Move on Anglo debt set to boost exchequer earnings
Central Bank speeding up sale of €25bn in bonds held since promissory note deal
The Central Bank is speeding up sale of €25bn in bonds held since the promissory note deal
The Central Bank has taken steps in recent months to speed up the rate at which it sells off €25 billion in government bonds it has held since the deal last year to scrap the Anglo promissory note scheme.
The bonds are being sold to private investors at a profit, and a large portion of the money realised will eventually end up in the exchequer, it is understood.
Roughly 80 per cent of any profits made by the Central Bank go to the Government, but the money is paid only in the following year.
The extent to which the increased bond sales improve the fiscal outlook for Government as it prepares for the Budget next month remains unclear.
TargetAlthough the Central Bank was scheduled to sell at least €500 million of the debt by the end of this year, market sources said the Central Bank was now well on track to beat that minimum target.
The deal to scrap the Anglo promissory notes led to the liquidation of Anglo’s successor, Irish Bank Resolution Corporation, and the conversion of notes into government bonds now held by the Central Bank.
According to the deal, the Central Bank is obliged to drip-feed the bonds into the private market, as long as the sales do not disrupt the stability of financial markets. The net result of the arrangement is a €20 billion reduction in the State’s borrowing requirement over 10 years.
But the European Central Bank in Frankfurt has publicly questioned the legality of the deal, saying its concerns might be “somewhat mitigated” if the Irish Central Bank changed its disposal strategy.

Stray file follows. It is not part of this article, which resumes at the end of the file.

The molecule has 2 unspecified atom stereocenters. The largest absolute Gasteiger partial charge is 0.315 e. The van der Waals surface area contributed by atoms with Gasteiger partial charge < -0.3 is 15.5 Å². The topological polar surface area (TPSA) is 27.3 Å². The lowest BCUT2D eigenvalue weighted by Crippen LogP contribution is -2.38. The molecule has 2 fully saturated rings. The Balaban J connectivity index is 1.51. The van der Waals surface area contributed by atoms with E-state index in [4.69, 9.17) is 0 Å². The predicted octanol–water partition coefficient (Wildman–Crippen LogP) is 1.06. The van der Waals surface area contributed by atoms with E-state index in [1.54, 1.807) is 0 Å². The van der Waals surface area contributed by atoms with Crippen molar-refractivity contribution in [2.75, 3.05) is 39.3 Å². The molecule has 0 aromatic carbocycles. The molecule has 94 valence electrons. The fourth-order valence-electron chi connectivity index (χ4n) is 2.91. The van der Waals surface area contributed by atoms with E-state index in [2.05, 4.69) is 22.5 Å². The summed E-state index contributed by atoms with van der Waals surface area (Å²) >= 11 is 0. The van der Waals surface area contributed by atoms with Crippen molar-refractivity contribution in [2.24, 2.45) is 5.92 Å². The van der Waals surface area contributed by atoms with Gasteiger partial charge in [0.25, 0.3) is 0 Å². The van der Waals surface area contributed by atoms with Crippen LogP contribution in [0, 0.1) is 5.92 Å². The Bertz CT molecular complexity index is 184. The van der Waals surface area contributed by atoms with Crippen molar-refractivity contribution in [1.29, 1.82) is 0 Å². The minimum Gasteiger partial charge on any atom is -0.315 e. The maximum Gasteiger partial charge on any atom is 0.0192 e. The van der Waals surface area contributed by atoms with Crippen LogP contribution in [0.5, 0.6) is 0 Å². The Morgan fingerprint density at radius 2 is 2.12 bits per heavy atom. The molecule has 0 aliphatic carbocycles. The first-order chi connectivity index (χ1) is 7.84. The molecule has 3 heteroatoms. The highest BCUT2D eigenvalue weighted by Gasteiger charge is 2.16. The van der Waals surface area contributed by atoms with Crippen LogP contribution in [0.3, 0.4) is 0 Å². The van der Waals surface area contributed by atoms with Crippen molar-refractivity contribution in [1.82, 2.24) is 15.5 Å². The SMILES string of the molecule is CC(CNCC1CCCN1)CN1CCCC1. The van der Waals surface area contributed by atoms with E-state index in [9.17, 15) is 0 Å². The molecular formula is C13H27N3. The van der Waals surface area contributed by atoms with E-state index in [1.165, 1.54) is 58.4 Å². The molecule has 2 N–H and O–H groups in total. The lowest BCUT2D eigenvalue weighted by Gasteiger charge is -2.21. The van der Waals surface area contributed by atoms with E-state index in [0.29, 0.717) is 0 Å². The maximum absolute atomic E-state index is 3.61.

Positive investor sentimentMarket sources said the Central Bank’s sole motivation in quickening the bond sales was to take advantage now of positive investor sentiment towards Irish sovereign debt.
Irish borrowing costs have dipped to a record low this year, creating an opportunity for the Central Bank to turn a profit by intensifying the bond sales.
It moved earlier than necessary last year to sell €350 million of the bonds, realising a gain of €24.8 million. Similar, but as yet unknown, gains are being realised on the sales made so far this year.
While transactions in 2013 meant the Central Bank was obliged to sell only a further €150 million by the end of 2014, market sources said the Central Bank had been active in the bond market for months this year. The €500 million target will be “well exceeded”, it is understood.
From 2019, the €500 million minimum annual rate of disposal increases to €1 billion per year.
A further factor in the acceleration of bond sales is the Government’s push for the early repayment of IMF debt.
The Government will start this process by the end of the year, raising new Irish debt at low interest rates to pay off IMF loans which carry a higher interest rate. This would be likely to prompt questions of the Central Bank if it was not quickening the sale of bonds it holds. The Central Bank did not comment last night.